Little effect expected from ruling on arrests
[04/25/01] The U.S. Supreme Court ruling that allows law enforcement officers to take violators into custody for minor traffic offenses will not change how things are done in Mississippi and Warren County.
The 5-4 ruling made by the Supreme Court Tuesday found that a Texas woman’s Constitutional rights were not violated when she was handcuffed and jailed after authorities pulled her over for failure to wear a seat belt.
She claimed her Fourth Amendment right against unreasonable government seizure was violated. The closely divided court disagreed.
The ruling just upheld what most officers are already allowed to do, Warren County Sheriff Martin Pace said.
“If an officer has a legitimate reason, it is clearly the officer’s discretion to give a citation or to make an arrest,” Pace said. He said it is not normal practice in Warren County to arrest someone for traffic violations, but it is and has always been within the officer’s rights to do so.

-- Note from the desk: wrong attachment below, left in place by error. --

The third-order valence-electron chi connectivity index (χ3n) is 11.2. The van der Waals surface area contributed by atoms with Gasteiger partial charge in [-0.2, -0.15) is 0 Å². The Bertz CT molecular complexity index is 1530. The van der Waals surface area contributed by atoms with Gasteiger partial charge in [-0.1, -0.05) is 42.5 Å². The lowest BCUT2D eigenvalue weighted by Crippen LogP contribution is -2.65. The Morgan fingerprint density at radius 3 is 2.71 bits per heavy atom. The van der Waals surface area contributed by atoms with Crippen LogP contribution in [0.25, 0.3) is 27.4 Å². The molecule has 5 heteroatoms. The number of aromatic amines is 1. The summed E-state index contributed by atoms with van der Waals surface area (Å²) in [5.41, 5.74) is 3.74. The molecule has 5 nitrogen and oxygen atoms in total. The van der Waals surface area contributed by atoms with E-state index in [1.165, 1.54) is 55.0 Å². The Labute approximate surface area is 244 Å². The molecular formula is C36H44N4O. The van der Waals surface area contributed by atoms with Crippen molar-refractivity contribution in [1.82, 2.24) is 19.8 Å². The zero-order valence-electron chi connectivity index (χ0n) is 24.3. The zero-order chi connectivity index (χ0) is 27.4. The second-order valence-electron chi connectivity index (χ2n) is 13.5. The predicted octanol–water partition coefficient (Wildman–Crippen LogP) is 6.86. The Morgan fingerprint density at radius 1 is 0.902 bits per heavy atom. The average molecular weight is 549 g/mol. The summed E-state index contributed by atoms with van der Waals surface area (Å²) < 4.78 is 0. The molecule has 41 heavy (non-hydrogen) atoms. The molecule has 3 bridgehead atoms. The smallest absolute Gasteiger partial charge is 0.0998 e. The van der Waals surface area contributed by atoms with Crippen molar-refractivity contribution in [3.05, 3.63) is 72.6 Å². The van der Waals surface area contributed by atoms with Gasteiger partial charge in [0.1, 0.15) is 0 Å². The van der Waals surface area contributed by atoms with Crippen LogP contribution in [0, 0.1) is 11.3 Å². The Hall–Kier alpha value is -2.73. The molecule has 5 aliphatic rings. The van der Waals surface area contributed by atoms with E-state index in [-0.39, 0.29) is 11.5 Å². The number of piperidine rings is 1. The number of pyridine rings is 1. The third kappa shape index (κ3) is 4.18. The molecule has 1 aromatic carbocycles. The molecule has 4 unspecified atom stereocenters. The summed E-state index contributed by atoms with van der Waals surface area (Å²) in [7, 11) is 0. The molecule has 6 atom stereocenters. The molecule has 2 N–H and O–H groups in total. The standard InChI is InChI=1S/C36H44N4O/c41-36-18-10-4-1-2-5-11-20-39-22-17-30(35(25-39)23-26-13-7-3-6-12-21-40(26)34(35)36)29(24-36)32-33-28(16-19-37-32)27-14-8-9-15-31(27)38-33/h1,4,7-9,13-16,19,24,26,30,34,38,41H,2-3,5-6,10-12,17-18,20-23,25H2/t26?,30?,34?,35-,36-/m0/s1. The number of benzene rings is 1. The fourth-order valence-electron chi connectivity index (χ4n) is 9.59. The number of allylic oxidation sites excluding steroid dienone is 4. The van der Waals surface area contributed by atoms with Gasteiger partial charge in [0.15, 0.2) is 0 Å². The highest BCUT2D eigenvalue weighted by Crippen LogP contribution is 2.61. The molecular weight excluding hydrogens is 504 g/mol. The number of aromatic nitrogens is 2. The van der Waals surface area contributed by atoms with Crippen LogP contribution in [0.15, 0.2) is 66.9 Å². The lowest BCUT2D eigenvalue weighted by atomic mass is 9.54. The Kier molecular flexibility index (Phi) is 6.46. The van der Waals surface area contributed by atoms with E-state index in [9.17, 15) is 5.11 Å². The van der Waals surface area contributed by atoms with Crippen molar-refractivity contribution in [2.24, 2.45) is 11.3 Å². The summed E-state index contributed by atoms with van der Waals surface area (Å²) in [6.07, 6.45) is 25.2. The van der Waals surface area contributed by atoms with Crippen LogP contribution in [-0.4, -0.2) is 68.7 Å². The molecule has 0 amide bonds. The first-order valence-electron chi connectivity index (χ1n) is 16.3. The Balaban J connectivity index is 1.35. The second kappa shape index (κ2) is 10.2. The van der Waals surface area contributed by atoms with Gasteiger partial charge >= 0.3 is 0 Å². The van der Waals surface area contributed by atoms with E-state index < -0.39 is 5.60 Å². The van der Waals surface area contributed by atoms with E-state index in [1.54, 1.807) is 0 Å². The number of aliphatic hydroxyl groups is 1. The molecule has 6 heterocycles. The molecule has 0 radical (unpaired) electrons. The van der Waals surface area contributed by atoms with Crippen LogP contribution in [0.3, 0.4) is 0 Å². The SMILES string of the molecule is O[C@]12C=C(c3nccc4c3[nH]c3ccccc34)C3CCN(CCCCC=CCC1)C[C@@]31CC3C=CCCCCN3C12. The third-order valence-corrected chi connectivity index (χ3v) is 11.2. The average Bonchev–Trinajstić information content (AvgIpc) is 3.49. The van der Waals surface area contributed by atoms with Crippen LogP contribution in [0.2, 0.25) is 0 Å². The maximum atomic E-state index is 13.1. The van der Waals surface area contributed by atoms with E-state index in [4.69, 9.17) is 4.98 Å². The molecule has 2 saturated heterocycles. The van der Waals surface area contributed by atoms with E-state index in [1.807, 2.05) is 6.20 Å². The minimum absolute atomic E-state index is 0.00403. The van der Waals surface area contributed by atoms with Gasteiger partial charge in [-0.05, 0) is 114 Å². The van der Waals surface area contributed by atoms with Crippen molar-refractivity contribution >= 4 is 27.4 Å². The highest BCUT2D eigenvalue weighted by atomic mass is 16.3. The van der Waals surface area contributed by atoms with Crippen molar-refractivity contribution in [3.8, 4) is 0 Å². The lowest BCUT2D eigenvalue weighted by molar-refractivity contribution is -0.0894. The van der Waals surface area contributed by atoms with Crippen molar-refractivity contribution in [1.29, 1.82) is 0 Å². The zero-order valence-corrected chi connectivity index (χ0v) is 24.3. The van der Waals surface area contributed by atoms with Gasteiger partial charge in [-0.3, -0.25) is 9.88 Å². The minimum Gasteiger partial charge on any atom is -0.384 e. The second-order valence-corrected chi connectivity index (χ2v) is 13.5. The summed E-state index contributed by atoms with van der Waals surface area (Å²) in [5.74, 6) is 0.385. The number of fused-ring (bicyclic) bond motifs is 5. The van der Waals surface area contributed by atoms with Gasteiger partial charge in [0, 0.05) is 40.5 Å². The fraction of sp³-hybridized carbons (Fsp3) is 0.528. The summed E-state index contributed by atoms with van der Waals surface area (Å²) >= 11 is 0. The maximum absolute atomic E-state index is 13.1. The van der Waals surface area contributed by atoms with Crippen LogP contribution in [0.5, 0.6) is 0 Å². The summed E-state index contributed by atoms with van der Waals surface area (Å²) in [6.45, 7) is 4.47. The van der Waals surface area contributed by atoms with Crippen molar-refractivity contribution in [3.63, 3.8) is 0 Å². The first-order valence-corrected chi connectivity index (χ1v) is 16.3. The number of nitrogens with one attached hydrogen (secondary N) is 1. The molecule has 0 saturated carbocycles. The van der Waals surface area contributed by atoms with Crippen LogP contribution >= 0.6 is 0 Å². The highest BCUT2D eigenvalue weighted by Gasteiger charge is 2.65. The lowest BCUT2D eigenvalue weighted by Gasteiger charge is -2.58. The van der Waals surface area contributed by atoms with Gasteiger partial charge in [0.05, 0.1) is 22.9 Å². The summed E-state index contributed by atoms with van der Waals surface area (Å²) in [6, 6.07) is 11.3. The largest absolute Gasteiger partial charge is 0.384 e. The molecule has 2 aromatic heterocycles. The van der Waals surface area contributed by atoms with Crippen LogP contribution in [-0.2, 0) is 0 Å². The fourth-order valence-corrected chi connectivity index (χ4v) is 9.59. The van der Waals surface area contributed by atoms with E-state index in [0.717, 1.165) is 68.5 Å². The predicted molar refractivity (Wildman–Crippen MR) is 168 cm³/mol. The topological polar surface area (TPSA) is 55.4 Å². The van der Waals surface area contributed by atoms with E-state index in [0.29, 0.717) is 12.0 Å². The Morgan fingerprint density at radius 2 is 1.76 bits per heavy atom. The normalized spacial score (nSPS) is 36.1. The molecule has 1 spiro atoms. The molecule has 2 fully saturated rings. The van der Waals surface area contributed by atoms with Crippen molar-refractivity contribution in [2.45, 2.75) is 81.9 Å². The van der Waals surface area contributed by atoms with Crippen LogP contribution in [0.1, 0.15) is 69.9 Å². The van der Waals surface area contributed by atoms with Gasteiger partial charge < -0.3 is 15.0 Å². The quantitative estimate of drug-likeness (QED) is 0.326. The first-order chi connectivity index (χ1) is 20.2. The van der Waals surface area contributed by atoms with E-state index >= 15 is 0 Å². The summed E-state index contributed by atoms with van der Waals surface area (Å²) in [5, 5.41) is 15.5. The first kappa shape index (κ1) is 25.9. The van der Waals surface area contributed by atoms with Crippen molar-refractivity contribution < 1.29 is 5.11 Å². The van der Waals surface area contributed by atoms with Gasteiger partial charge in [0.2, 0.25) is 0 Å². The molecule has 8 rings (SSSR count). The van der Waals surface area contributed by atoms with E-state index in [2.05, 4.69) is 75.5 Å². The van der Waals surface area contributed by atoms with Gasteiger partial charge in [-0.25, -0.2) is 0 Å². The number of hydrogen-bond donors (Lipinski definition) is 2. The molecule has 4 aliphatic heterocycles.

However, some people believe the Supreme Court’s ruling may create a potential for abuse on the part of law enforcement.
“We have fine law enforcement here, but there is a potential for abuse,” state Sen. Mike Chaney, R- Vicksburg, said. Chaney said knowing that authorities have the right to place someone under arrest for a minor violation may make a mandatory seat belt law not such a good idea.
Mississippi law requires that seat belts be worn by drivers and passengers at all times and first offenses are punishable by a $25 fine. A mandatory seat belt law would allow officers to pull people over for not wearing a seat belt, but current laws regard failure to wear a seat belt as a secondary offense meaning that a person can be cited for failure to wear a seat belt only after they have been stopped for another primary violation.
Wayne Snuggs of the Mississippi Attorney General’s Office said state seat belt laws could not be changed by the Supreme Court ruling.
Pace also said the secondary offense rule regarding seat belt laws in the state won’t have an effect on how law enforcement officers are allowed to handle seat belt violations.
“Driving without a seat belt does not constitute a probable cause to make a stop here,” Pace said.